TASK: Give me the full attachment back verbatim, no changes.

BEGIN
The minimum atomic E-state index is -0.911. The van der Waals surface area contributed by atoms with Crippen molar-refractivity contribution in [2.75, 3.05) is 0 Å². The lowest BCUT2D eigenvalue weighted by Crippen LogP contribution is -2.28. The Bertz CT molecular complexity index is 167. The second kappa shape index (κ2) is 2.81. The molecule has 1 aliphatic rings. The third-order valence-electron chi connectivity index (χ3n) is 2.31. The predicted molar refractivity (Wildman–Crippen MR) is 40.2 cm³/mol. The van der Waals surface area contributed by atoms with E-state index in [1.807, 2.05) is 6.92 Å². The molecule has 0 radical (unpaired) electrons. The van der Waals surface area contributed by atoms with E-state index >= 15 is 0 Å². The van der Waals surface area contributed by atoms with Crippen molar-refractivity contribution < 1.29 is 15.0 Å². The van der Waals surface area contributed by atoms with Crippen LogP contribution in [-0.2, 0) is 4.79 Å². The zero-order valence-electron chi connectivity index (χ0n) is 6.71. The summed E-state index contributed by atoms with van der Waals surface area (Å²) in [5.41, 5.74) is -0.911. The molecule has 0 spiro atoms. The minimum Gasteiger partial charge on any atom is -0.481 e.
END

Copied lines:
The minimum atomic E-state index is -0.911. The van der Waals surface area contributed by atoms with Crippen molar-refractivity contribution in [2.75, 3.05) is 0 Å². The lowest BCUT2D eigenvalue weighted by Crippen LogP contribution is -2.28. The Bertz CT molecular complexity index is 167. The second kappa shape index (κ2) is 2.81. The molecule has 1 aliphatic rings. The third-order valence-electron chi connectivity index (χ3n) is 2.31. The predicted molar refractivity (Wildman–Crippen MR) is 40.2 cm³/mol. The van der Waals surface area contributed by atoms with E-state index in [1.807, 2.05) is 6.92 Å². The molecule has 0 radical (unpaired) electrons. The van der Waals surface area contributed by atoms with E-state index >= 15 is 0 Å². The van der Waals surface area contributed by atoms with Crippen molar-refractivity contribution < 1.29 is 15.0 Å². The van der Waals surface area contributed by atoms with Crippen LogP contribution in [-0.2, 0) is 4.79 Å². The zero-order valence-electron chi connectivity index (χ0n) is 6.71. The summed E-state index contributed by atoms with van der Waals surface area (Å²) in [5.41, 5.74) is -0.911. The molecule has 0 spiro atoms. The minimum Gasteiger partial charge on any atom is -0.481 e.